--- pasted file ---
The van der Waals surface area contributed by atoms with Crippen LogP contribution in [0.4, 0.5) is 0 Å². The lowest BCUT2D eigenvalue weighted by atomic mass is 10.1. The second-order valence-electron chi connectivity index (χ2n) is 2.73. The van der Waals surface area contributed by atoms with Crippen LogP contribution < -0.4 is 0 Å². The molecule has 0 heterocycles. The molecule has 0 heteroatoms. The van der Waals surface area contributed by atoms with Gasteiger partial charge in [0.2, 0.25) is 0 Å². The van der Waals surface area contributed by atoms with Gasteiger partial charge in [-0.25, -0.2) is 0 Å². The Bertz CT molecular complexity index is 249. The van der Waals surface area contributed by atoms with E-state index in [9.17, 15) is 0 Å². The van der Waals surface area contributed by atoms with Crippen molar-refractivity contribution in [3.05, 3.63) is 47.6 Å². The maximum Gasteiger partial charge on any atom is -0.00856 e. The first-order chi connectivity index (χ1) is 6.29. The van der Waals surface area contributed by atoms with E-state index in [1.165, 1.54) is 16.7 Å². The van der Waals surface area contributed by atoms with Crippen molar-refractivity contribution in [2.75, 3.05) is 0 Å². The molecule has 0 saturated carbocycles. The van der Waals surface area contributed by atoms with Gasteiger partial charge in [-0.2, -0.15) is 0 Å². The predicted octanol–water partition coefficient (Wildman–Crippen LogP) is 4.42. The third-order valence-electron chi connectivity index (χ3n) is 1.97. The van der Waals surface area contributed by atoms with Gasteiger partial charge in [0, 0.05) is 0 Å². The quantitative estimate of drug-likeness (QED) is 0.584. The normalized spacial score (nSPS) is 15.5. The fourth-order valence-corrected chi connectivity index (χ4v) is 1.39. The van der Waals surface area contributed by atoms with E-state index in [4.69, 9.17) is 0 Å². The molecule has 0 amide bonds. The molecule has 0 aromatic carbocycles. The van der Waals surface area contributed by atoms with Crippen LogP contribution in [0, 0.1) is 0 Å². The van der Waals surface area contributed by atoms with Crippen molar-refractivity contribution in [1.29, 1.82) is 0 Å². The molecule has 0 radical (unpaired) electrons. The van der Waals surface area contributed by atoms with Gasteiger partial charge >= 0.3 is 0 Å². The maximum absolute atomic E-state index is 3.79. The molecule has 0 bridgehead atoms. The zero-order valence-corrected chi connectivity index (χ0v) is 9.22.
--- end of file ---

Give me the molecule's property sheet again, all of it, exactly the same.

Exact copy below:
The van der Waals surface area contributed by atoms with Crippen LogP contribution in [0.4, 0.5) is 0 Å². The lowest BCUT2D eigenvalue weighted by atomic mass is 10.1. The second-order valence-electron chi connectivity index (χ2n) is 2.73. The van der Waals surface area contributed by atoms with Crippen LogP contribution < -0.4 is 0 Å². The molecule has 0 heterocycles. The molecule has 0 heteroatoms. The van der Waals surface area contributed by atoms with Gasteiger partial charge in [0.2, 0.25) is 0 Å². The van der Waals surface area contributed by atoms with Gasteiger partial charge in [-0.25, -0.2) is 0 Å². The Bertz CT molecular complexity index is 249. The van der Waals surface area contributed by atoms with E-state index in [9.17, 15) is 0 Å². The van der Waals surface area contributed by atoms with Crippen molar-refractivity contribution in [3.05, 3.63) is 47.6 Å². The maximum Gasteiger partial charge on any atom is -0.00856 e. The first-order chi connectivity index (χ1) is 6.29. The van der Waals surface area contributed by atoms with E-state index in [1.165, 1.54) is 16.7 Å². The van der Waals surface area contributed by atoms with Crippen molar-refractivity contribution in [2.75, 3.05) is 0 Å². The molecule has 0 saturated carbocycles. The van der Waals surface area contributed by atoms with Gasteiger partial charge in [-0.2, -0.15) is 0 Å². The predicted octanol–water partition coefficient (Wildman–Crippen LogP) is 4.42. The third-order valence-electron chi connectivity index (χ3n) is 1.97. The van der Waals surface area contributed by atoms with Gasteiger partial charge in [0, 0.05) is 0 Å². The quantitative estimate of drug-likeness (QED) is 0.584. The normalized spacial score (nSPS) is 15.5. The fourth-order valence-corrected chi connectivity index (χ4v) is 1.39. The van der Waals surface area contributed by atoms with E-state index in [4.69, 9.17) is 0 Å². The molecule has 0 amide bonds. The molecule has 0 aromatic carbocycles. The van der Waals surface area contributed by atoms with Crippen LogP contribution in [0, 0.1) is 0 Å². The van der Waals surface area contributed by atoms with Crippen molar-refractivity contribution in [1.29, 1.82) is 0 Å². The molecule has 0 radical (unpaired) electrons. The van der Waals surface area contributed by atoms with Gasteiger partial charge >= 0.3 is 0 Å². The maximum absolute atomic E-state index is 3.79. The molecule has 0 bridgehead atoms. The zero-order valence-corrected chi connectivity index (χ0v) is 9.22.